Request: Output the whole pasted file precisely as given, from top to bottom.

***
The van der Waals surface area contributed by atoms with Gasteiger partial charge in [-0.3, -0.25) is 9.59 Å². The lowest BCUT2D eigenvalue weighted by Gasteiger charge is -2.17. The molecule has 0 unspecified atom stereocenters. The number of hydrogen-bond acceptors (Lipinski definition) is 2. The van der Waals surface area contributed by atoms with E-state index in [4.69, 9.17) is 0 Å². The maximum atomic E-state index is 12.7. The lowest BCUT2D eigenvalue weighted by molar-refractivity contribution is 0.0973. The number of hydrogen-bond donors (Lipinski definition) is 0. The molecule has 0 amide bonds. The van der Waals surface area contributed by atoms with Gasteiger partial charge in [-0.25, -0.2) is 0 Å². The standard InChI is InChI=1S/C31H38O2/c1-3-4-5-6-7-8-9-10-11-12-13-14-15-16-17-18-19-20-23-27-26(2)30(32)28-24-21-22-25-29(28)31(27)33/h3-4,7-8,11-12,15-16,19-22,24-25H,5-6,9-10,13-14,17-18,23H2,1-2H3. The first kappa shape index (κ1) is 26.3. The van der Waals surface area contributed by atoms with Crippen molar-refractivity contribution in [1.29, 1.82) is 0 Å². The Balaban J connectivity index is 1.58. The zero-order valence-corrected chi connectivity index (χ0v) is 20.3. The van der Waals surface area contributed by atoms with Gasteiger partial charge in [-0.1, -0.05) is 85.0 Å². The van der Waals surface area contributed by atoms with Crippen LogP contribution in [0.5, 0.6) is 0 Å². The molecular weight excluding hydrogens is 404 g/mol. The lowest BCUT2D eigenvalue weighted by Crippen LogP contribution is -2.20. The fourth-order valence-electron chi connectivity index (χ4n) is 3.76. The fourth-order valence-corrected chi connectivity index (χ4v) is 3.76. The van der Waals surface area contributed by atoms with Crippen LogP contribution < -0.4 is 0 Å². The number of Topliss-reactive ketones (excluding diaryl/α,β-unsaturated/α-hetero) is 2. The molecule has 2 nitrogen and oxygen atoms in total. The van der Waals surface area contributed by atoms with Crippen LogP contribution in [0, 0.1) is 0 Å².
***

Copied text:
The van der Waals surface area contributed by atoms with Gasteiger partial charge in [-0.3, -0.25) is 9.59 Å². The lowest BCUT2D eigenvalue weighted by Gasteiger charge is -2.17. The molecule has 0 unspecified atom stereocenters. The number of hydrogen-bond acceptors (Lipinski definition) is 2. The van der Waals surface area contributed by atoms with E-state index in [4.69, 9.17) is 0 Å². The maximum atomic E-state index is 12.7. The lowest BCUT2D eigenvalue weighted by molar-refractivity contribution is 0.0973. The number of hydrogen-bond donors (Lipinski definition) is 0. The molecule has 0 amide bonds. The van der Waals surface area contributed by atoms with Gasteiger partial charge in [-0.25, -0.2) is 0 Å². The standard InChI is InChI=1S/C31H38O2/c1-3-4-5-6-7-8-9-10-11-12-13-14-15-16-17-18-19-20-23-27-26(2)30(32)28-24-21-22-25-29(28)31(27)33/h3-4,7-8,11-12,15-16,19-22,24-25H,5-6,9-10,13-14,17-18,23H2,1-2H3. The first kappa shape index (κ1) is 26.3. The van der Waals surface area contributed by atoms with Crippen molar-refractivity contribution in [1.29, 1.82) is 0 Å². The Balaban J connectivity index is 1.58. The zero-order valence-corrected chi connectivity index (χ0v) is 20.3. The van der Waals surface area contributed by atoms with Gasteiger partial charge in [-0.1, -0.05) is 85.0 Å². The van der Waals surface area contributed by atoms with Crippen LogP contribution in [0.5, 0.6) is 0 Å². The molecular weight excluding hydrogens is 404 g/mol. The lowest BCUT2D eigenvalue weighted by Crippen LogP contribution is -2.20. The fourth-order valence-electron chi connectivity index (χ4n) is 3.76. The fourth-order valence-corrected chi connectivity index (χ4v) is 3.76. The van der Waals surface area contributed by atoms with Crippen LogP contribution < -0.4 is 0 Å². The number of Topliss-reactive ketones (excluding diaryl/α,β-unsaturated/α-hetero) is 2. The molecule has 2 nitrogen and oxygen atoms in total. The van der Waals surface area contributed by atoms with Crippen LogP contribution in [0, 0.1) is 0 Å².